After hearing more arguments challenging the original case findings of Harney County Circuit Court Judge Robert Raschio, a state court’s preliminary ruling against Oregon’s Measure 114 gun control policy will remain in effect.
All of the defense counsel representing the Oregon Department of Justice’s objections to Judge Raschio’s assessment of the case were dismissed. The provision, according to that ruling, infringes on the state’s constitutionally guaranteed right to keep and bear arms.
Originally scheduled to go into effect on December 8, 2022, was Measure 114. Judge Raschio ordered a preliminary injunction allowing parties to contest its validity in federal and state courts, putting it on hold.
Judge Karen Immergut of the U.S. District Court found in July 2023 that the statute does not violate the U.S. Constitution after the proposal was contested in federal court.
The Ninth Circuit Court of Appeals has received an appeal from the plaintiffs in the federal lawsuit. The case might then go to the US Supreme Court as a result.
“This marks another victory for Oregon firearm owners against the most extreme gun ban in the United States,” Tony Aiello, Jr. attorney for plaintiffs told The Epoch Times.
“The state defendants did nothing more than waste the court’s and parties’ time and resources with their motion. It is unfortunate that they do so with bottomless resources supplied by Oregon taxpayers.”
The decision is likely to be appealed to the Oregon Court of Appeals and the Supreme Court.
Measure 114, which narrowly passed in November 2022, mandates that Oregonians obtain a permit to purchase a firearm after undergoing an FBI background check and enrolling in a police-sponsored firearms class, which is not yet available.
The police would be required to create and operate an application process and maintain databases of applicant information.
The measure also bans magazines that are “capable of holding or being modified to hold” more than 10 rounds.
Proponents contend that the “Reduction in Gun Violence Act” will save lives.
Gun rights advocates have called it one of the most extreme gun laws in the country, claiming that it will strip law-abiding citizens of their constitutional right to bear arms in the state.
They argue that legal gun sales would end in Oregon should Ballot Measure 114 survive court challenges.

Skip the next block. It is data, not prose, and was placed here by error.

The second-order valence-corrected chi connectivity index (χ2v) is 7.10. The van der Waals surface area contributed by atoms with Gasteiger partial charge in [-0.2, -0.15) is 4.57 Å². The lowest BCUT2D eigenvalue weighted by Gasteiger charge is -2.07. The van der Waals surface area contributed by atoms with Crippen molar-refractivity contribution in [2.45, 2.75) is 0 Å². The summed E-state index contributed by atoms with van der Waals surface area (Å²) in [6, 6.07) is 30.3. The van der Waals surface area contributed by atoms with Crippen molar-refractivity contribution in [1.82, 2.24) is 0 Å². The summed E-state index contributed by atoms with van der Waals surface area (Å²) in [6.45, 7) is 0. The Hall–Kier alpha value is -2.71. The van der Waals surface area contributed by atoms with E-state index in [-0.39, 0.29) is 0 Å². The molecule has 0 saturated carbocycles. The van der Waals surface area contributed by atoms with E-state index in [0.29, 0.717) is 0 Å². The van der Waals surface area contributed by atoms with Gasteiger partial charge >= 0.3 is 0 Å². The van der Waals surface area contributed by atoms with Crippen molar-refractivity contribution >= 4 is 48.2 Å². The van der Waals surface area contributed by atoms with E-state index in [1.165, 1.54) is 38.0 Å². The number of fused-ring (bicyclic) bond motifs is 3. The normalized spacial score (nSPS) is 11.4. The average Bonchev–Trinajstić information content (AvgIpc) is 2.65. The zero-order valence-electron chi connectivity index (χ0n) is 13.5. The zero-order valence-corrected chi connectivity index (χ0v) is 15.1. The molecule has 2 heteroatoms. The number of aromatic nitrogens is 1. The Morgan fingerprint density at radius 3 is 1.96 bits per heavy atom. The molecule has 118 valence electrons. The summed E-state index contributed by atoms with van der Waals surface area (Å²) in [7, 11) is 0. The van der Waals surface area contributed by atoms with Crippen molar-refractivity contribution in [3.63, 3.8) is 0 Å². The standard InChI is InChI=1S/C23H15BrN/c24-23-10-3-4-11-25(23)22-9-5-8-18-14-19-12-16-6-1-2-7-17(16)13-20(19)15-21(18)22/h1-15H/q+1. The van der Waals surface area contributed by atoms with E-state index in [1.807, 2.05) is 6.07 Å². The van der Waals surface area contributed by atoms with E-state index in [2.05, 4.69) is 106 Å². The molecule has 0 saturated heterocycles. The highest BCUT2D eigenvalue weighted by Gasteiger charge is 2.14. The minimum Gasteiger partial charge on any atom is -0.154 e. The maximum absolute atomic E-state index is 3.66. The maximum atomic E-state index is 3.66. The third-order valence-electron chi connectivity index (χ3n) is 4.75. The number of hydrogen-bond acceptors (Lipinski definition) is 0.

The state’s defense lawyers contended during this week’s hearing that the judge was mistaken in almost all of the conclusions she made after the September trial.
State defendants contested the Federal Bureau of Investigation’s (FBI) determination that it was unable to carry out background checks per the bill’s requirements.
In a legal opinion, the FBI had earlier told the state that it would not perform the background checks mandated by the new law, stating that it would be illegal to do so since the measure “does not meet the requirements of Pub. L. 92-544.”
But the FBI backed down, saying it would give Oregon a “grace period,” just after Judge Raschio published his judgment on November 21.
The defendants were able to assert that this objection was no longer valid as a result.
Based on the factual record, Judge Raschio disagreed.
The state objected to the court’s finding that the parties had “agreed” that Measure 114 “delays the purchase of firearms for a minimum of 30 days.”
It also objected to the court’s findings that mass shootings are sensationalized by the media, that the measure’s backers failed to present evidence of enhanced public safety, that a “magazine is a necessary component of a firearm,” and that “almost all emigrants to the Oregon Territory had firearms.”
The judge rejected each of these arguments.
Opponents of the measure took issue with the state’s defense of the law.
“The state is spending millions to end firearm ownership in Oregon and prosecute Oregonians who exercise their rights under the U.S. and Oregon Constitutions,” Keven Starrett of Oregon Firearms Foundation, one of the plaintiffs in the federal case, told The Epoch Times.
“The next step in Oregon’s endless war against its most law-abiding citizens will no doubt be an appeal of the judge’s injunction to a higher court, paid for by taxpayers,” he said.
Mr. Aiello agreed.
“Normally, I would anticipate that the parties will agree to language to be included in the General Judgment this week, the General Judgment would be signed, and then Defendants will file an appeal,” he said. “However, this case has been unpredictable.”
The state defendants must prevail in both federal and state courts for Measure 114 to remain in effect. The law will be overturned if the plaintiffs win only one of these cases.